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Vol. 159, No. 3, 2012
Issue release date: October 2012

How Can We Better Classify NSAID Hypersensitivity Reactions? – Validation from a Large Database

Caimmi S. · Caimmi D. · Bousquet P.-J. · Demoly P.
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Background: Hypersensitivity to nonsteroidal anti-inflammatory drugs (NSAIDs) is one of the most common drug hypersensitivities. Several clinical subtypes have been distinguished depending on symptomatology (respiratory, cutaneous, anaphylaxis), timing (immediate, delayed), underlying chronic disease (asthma, chronic urticaria) or putative mechanism of the reaction (allergic, nonallergic mediated). The aim of the present study was to better classify the many hypersensitivity reactions to NSAIDs. Methods: In the present retrospective study, during an 11-year study period, we collected data from all patients with a proven NSAID hypersensitivity. Reactions were classified according to clinical patterns, chronology, underlying diseases and the results of oral provocation tests into 5 and 7 groups in line with two published classifications, respectively. Results: Forty-nine and 88 out of 307 reactions (in 122 patients) could not be classified on the basis of the two previously published classifications. We created a new classification which could include all patient reactions. Conclusions: Our new classification is more suitable for clinical expression of NSAID hypersensitivity. It allows clinicians to identify patients at a high risk, based on the clinical history and clinical manifestations. Moreover, it is helpful for a better understanding and teaching of these reactions.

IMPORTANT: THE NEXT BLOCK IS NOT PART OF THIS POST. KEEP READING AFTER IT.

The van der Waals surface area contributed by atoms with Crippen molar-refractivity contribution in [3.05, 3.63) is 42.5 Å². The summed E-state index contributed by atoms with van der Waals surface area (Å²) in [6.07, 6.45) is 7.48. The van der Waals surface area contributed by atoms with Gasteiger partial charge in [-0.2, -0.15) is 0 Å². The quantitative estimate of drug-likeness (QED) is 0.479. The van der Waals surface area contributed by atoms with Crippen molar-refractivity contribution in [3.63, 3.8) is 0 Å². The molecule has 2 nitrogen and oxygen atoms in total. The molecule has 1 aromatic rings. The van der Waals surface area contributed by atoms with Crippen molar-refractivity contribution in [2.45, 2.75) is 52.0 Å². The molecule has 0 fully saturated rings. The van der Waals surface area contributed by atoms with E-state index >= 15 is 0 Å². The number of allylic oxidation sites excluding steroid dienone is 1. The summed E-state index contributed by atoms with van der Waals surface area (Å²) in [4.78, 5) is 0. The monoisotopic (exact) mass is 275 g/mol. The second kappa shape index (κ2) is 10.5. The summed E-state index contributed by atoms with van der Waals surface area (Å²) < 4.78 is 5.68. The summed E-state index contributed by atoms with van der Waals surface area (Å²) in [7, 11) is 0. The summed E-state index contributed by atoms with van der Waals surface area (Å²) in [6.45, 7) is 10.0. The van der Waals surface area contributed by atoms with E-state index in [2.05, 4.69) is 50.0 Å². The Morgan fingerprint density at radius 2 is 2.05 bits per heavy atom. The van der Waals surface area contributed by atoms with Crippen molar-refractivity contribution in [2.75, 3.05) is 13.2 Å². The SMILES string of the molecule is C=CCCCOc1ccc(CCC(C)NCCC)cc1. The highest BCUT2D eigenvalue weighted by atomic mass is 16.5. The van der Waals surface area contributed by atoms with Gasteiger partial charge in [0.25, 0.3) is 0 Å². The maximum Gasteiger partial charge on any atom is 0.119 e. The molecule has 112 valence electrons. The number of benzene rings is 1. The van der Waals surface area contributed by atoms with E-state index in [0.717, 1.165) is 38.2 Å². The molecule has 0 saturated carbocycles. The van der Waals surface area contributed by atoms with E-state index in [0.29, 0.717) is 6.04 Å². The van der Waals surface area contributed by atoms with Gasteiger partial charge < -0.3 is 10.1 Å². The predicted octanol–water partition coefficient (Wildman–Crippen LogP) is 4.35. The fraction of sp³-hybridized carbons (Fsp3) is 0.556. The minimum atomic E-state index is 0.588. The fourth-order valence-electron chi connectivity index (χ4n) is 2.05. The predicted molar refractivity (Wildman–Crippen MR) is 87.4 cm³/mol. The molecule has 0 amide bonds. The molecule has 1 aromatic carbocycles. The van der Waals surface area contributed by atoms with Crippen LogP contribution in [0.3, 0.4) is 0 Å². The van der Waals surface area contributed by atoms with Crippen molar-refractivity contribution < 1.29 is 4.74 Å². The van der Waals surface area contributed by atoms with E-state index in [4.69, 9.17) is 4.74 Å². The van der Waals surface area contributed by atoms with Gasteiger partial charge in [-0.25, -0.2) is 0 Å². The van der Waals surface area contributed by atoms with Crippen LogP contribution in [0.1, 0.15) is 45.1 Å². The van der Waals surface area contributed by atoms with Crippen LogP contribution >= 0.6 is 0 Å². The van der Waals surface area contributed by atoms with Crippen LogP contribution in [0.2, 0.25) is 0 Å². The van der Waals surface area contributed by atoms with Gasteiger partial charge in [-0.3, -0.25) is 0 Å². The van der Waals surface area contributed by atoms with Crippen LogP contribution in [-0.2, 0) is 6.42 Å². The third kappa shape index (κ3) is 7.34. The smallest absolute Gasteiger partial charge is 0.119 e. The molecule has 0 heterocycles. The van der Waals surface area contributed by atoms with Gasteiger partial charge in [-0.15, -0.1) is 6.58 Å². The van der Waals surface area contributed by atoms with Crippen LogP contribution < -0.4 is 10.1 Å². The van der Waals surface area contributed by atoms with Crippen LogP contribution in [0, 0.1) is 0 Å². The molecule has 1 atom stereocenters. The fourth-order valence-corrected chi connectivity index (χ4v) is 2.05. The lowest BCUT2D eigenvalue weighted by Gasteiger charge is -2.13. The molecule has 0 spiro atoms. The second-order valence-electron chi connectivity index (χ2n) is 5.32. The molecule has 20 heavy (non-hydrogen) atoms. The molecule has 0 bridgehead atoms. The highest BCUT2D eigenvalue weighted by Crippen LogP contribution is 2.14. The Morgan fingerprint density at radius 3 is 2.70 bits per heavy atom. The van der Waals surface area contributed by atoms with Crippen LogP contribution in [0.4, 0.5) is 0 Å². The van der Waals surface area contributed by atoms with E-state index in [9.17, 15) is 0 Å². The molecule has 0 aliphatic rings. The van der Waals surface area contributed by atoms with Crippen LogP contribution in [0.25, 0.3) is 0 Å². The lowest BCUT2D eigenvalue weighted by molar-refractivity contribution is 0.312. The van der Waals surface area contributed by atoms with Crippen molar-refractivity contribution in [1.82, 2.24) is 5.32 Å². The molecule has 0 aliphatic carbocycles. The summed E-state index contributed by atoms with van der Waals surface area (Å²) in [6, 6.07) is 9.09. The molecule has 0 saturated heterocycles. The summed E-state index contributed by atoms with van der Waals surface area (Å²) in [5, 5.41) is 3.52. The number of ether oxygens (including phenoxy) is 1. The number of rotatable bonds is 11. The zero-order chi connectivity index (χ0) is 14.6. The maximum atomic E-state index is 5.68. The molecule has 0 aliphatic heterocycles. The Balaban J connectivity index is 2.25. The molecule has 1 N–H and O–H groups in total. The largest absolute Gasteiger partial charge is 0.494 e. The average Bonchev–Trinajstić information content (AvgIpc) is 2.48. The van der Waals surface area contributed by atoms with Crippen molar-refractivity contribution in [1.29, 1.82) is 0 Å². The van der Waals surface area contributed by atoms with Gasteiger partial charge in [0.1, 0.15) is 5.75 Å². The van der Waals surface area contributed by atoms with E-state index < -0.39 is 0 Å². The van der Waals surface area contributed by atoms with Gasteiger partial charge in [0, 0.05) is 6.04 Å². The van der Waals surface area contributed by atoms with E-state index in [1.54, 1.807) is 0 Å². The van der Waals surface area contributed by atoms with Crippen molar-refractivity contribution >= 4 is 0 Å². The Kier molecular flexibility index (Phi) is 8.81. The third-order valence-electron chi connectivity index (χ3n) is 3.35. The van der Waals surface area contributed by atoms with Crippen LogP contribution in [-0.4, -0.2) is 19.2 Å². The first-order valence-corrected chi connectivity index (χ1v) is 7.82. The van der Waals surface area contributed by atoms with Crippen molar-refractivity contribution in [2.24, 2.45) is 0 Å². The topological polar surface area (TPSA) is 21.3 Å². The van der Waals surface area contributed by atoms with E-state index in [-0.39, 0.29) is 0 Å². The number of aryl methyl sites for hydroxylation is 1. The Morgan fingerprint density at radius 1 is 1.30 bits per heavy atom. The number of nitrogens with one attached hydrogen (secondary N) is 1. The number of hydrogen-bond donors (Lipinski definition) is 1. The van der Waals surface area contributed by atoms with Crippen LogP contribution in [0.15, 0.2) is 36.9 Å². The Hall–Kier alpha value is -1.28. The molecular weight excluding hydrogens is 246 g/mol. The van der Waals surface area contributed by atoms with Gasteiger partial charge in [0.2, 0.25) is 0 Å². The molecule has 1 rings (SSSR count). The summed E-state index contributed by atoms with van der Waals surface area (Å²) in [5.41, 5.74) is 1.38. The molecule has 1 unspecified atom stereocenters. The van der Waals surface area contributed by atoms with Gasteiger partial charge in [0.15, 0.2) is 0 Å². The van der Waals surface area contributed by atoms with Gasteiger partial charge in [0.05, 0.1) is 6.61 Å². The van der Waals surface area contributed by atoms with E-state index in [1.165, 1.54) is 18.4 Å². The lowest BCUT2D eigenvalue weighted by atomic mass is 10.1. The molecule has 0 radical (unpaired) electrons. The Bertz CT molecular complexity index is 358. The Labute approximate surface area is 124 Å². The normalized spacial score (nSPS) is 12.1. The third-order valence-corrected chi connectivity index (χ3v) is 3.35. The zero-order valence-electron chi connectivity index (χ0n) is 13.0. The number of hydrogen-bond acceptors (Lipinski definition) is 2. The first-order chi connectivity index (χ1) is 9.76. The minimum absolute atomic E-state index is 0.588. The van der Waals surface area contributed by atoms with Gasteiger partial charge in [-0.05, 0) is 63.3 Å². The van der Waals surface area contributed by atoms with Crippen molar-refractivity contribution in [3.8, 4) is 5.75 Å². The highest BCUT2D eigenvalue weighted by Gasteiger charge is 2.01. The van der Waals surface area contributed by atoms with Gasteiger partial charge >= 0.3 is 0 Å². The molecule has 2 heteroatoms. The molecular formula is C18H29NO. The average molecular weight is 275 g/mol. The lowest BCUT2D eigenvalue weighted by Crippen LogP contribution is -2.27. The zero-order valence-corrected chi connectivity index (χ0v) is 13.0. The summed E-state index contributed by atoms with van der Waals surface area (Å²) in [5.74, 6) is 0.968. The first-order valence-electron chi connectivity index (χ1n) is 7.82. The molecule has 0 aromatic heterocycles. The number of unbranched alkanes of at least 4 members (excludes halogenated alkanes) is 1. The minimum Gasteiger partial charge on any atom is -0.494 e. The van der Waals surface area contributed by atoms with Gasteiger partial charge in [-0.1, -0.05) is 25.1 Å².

Copyright / Drug Dosage

Copyright: All rights reserved. No part of this publication may be translated into other languages, reproduced or utilized in any form or by any means, electronic or mechanical, including photocopying, recording, microcopying, or by any information storage and retrieval system, without permission in writing from the publisher or, in the case of photocopying, direct payment of a specified fee to the Copyright Clearance Center.
Drug Dosage: The authors and the publisher have exerted every effort to ensure that drug selection and dosage set forth in this text are in accord with current recommendations and practice at the time of publication. However, in view of ongoing research, changes in goverment regulations, and the constant flow of information relating to drug therapy and drug reactions, the reader is urged to check the package insert for each drug for any changes in indications and dosage and for added warnings and precautions. This is particularly important when the recommended agent is a new and/or infrequently employed drug.
Disclaimer: The statements, opinions and data contained in this publication are solely those of the individual authors and contributors and not of the publishers and the editor(s). The appearance of advertisements or/and product references in the publication is not a warranty, endorsement, or approval of the products or services advertised or of their effectiveness, quality or safety. The publisher and the editor(s) disclaim responsibility for any injury to persons or property resulting from any ideas, methods, instructions or products referred to in the content or advertisements.


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